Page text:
Congress clears FDA to reorganize Office of New Drugs

FDA Building 2
The FDA is performing risk assessments and taking actions intended to cut the likelihood of disruption. (FDA)

Congress has cleared the FDA to reorganize its Office of New Drugs (OND). The FDA plans to increase the number of clinical offices and divisions and group them by therapeutic area, enabling it to assign cross-functional teams to new drug applications (NDAs) at the start of the review process.

Janet Woodcock, the director of the Center for Drug Evaluation and Research at the FDA, first floated the planned changes last year. The plan has undergone some tweaks since then, but the broad focus on reorganizing the more than 1,000 people who work at the OND into cross-disciplinary teams that can handle NDAs without routinely needing to enlist specialist consultants remains.

The final plan calls for the OND to increase its number of clinical offices from six to eight. The eight clinical offices will each cover a different therapeutic area such as infectious diseases, neuroscience and oncological diseases.

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Each clinical office will sit above two to six clinical and pharmacology/toxicology divisions in the FDA’s new organizational structure. The number of clinical offices will increase from 19 to 27. The plan is to add another six divisions focused on pharmacology/toxicology.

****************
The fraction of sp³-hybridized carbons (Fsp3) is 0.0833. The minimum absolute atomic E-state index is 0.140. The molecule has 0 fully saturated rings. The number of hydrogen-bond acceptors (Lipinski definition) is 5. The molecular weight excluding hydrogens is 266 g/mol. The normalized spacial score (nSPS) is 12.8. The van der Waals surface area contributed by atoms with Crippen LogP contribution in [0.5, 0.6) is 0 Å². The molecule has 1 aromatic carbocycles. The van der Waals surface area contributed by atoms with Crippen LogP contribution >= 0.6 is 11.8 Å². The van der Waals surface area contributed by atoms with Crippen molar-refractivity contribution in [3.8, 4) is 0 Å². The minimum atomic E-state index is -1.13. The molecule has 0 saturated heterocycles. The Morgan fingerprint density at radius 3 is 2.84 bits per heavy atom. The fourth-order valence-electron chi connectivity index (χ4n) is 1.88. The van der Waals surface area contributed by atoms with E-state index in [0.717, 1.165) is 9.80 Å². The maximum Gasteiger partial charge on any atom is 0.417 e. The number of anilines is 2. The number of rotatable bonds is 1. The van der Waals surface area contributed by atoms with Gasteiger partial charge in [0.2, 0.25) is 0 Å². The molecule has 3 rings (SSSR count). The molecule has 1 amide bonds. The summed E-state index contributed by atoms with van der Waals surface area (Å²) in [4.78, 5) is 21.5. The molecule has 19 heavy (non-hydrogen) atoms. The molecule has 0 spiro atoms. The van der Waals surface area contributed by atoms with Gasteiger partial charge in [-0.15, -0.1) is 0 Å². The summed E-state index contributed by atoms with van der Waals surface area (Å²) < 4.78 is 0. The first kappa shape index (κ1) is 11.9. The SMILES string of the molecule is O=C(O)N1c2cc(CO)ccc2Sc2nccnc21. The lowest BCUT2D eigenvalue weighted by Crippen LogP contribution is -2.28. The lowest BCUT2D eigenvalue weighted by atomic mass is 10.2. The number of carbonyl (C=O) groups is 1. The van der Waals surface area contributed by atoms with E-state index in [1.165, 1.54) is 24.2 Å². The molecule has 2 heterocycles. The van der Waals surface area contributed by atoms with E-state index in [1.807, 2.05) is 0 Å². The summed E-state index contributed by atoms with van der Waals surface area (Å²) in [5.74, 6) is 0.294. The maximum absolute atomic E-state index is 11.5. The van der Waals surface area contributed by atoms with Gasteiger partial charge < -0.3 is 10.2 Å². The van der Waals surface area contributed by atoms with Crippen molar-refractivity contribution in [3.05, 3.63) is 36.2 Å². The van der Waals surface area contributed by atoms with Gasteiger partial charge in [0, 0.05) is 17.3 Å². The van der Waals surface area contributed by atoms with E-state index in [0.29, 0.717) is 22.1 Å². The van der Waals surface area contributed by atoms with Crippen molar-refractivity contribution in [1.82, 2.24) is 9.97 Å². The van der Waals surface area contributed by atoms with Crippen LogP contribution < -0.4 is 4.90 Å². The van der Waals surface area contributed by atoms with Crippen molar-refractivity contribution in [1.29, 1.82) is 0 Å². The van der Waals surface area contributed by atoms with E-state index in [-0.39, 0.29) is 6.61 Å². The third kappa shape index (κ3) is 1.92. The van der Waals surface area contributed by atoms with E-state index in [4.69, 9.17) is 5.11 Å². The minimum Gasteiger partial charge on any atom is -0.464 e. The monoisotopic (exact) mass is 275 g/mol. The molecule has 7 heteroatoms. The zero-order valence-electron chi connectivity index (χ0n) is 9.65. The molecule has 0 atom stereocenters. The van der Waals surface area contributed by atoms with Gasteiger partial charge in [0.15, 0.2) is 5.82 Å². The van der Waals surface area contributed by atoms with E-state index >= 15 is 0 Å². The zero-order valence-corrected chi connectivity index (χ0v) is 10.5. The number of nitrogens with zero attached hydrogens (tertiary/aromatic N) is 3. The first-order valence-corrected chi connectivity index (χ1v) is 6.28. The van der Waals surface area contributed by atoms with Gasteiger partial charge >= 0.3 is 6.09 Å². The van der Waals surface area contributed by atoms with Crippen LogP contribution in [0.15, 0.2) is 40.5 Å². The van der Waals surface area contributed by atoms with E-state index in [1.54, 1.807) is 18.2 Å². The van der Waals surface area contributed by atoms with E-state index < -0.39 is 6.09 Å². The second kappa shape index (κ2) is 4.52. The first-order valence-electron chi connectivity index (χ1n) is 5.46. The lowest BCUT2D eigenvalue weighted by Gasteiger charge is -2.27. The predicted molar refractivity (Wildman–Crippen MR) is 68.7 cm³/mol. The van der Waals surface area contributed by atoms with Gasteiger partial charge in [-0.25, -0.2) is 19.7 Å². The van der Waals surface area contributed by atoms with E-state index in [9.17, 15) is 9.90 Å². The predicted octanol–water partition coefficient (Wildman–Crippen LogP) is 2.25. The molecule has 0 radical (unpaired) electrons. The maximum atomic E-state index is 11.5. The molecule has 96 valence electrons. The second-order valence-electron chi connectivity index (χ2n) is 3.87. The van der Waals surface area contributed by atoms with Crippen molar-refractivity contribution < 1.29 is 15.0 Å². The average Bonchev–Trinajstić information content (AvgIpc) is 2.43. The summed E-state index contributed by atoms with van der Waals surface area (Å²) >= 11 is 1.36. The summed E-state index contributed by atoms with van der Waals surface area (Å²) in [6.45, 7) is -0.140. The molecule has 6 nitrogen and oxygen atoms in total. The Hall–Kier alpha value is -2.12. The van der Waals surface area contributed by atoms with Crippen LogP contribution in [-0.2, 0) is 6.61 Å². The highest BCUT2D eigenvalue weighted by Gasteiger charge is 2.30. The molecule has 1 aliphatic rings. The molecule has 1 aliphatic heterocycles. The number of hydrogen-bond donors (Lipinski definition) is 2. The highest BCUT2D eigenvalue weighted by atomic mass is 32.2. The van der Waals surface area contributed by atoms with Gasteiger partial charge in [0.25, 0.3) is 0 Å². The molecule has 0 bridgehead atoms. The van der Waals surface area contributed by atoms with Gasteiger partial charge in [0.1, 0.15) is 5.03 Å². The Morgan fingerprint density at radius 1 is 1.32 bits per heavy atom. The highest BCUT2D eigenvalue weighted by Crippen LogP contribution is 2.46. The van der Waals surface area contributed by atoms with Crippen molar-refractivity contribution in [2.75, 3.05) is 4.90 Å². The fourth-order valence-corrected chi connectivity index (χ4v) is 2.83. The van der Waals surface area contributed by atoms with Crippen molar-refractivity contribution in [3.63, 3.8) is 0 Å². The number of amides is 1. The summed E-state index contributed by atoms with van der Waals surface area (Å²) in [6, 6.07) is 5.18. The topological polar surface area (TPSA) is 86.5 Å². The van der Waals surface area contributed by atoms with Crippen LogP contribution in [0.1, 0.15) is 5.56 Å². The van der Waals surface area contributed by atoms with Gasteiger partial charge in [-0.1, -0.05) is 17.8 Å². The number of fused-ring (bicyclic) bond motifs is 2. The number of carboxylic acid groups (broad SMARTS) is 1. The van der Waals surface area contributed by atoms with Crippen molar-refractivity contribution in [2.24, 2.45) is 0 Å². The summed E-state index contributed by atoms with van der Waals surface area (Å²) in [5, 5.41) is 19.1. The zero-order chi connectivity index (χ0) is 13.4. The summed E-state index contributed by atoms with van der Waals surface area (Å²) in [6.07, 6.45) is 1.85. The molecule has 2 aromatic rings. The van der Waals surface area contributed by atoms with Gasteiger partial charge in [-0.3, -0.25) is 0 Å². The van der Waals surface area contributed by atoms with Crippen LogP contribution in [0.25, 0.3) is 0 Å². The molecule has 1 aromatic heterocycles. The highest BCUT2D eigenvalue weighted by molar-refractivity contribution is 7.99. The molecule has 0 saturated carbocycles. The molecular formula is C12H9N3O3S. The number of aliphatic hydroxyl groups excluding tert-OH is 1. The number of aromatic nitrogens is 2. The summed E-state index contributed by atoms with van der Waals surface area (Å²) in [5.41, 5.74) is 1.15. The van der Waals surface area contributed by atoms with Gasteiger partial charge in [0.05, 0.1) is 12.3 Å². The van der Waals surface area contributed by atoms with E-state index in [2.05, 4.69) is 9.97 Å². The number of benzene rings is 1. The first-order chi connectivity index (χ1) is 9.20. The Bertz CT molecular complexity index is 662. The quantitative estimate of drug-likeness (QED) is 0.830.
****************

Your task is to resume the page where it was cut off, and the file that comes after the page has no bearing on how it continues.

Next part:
The FDA thinks the expansion will result in divisions with “clearer and more focused areas of expertise.” For example, the Office of Infectious Diseases will feature three divisions: one focused on anti-infectives, another covering antivirals and a third designed to address pharmacology/toxicology issues related to infectious disease drugs. 

To prepare for the changes, the FDA is performing risk assessments and taking actions intended to cut the likelihood of disruption. The FDA will not change the review teams for applications currently under assessment. However, the division and signatory responsible for a filing may changes. The FDA will notify applicants if they are affected by such a change. 

The reorganization will have knock-on effects at the Office of Translational Sciences (OTS) and Office of Pharmaceutical Quality (OPQ). The changes planned at OTS are intended to align the office to the clinical structure at the OND. In reorganizing the OPQ, the FDA plans to create a new office and seven new divisions.  

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